PV diagrams: a diatomic ideal gas undergoes a rectangular cycle

Reference: Daniel V. Schroeder, An Introduction to Thermal Physics, (Addison-Wesley, 2000) – Problem 1.34.

Here is a slightly more complex example of using a PV diagram to deduce some facts about heat and work flows into or out of an ideal gas. This time, the path is a rectangle starting at {P_{1}} and {V_{1}}. On side A, the pressure is increased to {P_{2}} while the volume is held constant. Then on side B, the volume is increased to {V_{2}} while the pressure is constant at {P_{2}}. On side C, the pressure is decreased back to {P_{1}} with the volume constant at {V_{2}}. Finally, on side D, the volume is decreased back to {V_{1}} with the pressure constant at {P_{1}}.

The gas in this case is diatomic, but the temperature is low enough that only the translational and rotational degrees of freedom are excited; vibrational modes are frozen out. This means that the energy of the gas is

\displaystyle  U=\frac{5}{2}NkT=\frac{5}{2}PV \ \ \ \ \ (1)

The work done on any path is

\displaystyle  W=-\int_{V_{i}}^{V_{f}}P\left(V\right)dV \ \ \ \ \ (2)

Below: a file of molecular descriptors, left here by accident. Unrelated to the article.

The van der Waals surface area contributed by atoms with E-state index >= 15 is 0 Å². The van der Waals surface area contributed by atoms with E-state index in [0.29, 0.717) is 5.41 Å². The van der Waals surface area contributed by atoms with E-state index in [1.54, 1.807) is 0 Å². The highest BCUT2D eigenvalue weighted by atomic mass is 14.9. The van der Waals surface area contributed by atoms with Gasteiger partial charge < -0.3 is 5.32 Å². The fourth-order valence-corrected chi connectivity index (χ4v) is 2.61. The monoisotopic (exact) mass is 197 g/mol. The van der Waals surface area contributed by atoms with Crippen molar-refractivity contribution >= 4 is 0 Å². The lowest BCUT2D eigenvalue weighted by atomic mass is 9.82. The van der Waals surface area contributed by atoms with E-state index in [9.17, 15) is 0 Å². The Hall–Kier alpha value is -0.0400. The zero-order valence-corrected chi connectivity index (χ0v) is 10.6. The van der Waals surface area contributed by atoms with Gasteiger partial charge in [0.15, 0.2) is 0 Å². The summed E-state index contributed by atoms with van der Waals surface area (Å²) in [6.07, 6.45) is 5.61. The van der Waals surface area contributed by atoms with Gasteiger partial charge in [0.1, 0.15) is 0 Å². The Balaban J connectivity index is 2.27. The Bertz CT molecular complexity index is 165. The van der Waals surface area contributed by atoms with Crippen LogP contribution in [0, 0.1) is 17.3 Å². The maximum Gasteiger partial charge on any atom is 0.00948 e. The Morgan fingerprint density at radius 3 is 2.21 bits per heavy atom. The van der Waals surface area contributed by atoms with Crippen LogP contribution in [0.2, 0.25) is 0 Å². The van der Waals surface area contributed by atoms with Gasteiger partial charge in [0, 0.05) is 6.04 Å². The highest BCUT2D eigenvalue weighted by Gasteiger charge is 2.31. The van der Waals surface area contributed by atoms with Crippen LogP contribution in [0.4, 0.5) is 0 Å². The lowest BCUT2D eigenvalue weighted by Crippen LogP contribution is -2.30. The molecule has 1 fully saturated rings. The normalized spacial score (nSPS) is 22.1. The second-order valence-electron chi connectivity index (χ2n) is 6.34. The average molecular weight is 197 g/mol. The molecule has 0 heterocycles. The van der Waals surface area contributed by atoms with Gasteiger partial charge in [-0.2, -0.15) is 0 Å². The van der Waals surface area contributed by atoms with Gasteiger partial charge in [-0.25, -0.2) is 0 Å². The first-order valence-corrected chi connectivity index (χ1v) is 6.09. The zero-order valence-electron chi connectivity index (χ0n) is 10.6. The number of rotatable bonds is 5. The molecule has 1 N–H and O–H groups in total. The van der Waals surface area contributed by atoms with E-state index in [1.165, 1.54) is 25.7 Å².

and the heat is obtained from conservation of energy

\displaystyle  Q=\Delta U-W \ \ \ \ \ (3)

We can do similar calculations to our earlier example of the triangular path to get

Side {W} {\Delta U} {Q}
A 0 {\frac{5}{2}V_{1}\left(P_{2}-P_{1}\right)} {\frac{5}{2}V_{1}\left(P_{2}-P_{1}\right)}
B {-P_{2}\left(V_{2}-V_{1}\right)} {\frac{5}{2}P_{2}\left(V_{2}-V_{1}\right)} {\frac{7}{2}P_{2}\left(V_{2}-V_{1}\right)}
C 0 {-\frac{5}{2}V_{2}\left(P_{2}-P_{1}\right)} {-\frac{5}{2}V_{2}\left(P_{2}-P_{1}\right)}
D {P_{1}\left(V_{2}-V_{1}\right)} {-\frac{5}{2}P_{1}\left(V_{2}-V_{1}\right)} {-\frac{7}{2}P_{1}\left(V_{2}-V_{1}\right)}
Total {-\left(P_{2}-P_{1}\right)\left(V_{2}-V_{1}\right)} 0 {\left(P_{2}-P_{1}\right)\left(V_{2}-V_{1}\right)}

Along side A, no work is done, but heat is added to the gas to increase the pressure. Along side B, the gas expands doing work on the piston, but heat must be added to achieve this. Along side C, again no work is done and the gas gives off heat. Along side D, work must be done on the gas to compress it, and in the process the gas gives off heat.

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